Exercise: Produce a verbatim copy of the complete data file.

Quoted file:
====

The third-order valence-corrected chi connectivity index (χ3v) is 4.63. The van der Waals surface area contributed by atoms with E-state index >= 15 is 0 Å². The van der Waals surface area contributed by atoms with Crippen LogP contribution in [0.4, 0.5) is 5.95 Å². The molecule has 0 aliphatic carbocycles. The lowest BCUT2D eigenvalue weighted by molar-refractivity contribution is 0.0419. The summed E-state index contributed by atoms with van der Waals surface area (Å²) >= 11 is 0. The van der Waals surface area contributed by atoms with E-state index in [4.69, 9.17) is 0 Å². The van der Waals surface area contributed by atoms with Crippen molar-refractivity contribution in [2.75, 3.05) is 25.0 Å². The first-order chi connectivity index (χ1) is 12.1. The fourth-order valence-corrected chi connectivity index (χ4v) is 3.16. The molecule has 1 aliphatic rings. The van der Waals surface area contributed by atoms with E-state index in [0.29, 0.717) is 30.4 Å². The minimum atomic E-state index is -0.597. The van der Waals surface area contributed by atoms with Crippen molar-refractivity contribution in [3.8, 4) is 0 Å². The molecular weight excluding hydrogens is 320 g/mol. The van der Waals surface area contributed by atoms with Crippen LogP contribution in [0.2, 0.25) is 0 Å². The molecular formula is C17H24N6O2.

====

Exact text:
The third-order valence-corrected chi connectivity index (χ3v) is 4.63. The van der Waals surface area contributed by atoms with E-state index >= 15 is 0 Å². The van der Waals surface area contributed by atoms with Crippen LogP contribution in [0.4, 0.5) is 5.95 Å². The molecule has 0 aliphatic carbocycles. The lowest BCUT2D eigenvalue weighted by molar-refractivity contribution is 0.0419. The summed E-state index contributed by atoms with van der Waals surface area (Å²) >= 11 is 0. The van der Waals surface area contributed by atoms with E-state index in [4.69, 9.17) is 0 Å². The van der Waals surface area contributed by atoms with Crippen molar-refractivity contribution in [2.75, 3.05) is 25.0 Å². The first-order chi connectivity index (χ1) is 12.1. The fourth-order valence-corrected chi connectivity index (χ4v) is 3.16. The molecule has 1 aliphatic rings. The van der Waals surface area contributed by atoms with E-state index in [0.29, 0.717) is 30.4 Å². The minimum atomic E-state index is -0.597. The van der Waals surface area contributed by atoms with Crippen molar-refractivity contribution in [3.8, 4) is 0 Å². The molecular weight excluding hydrogens is 320 g/mol. The van der Waals surface area contributed by atoms with Crippen LogP contribution in [0.2, 0.25) is 0 Å². The molecular formula is C17H24N6O2.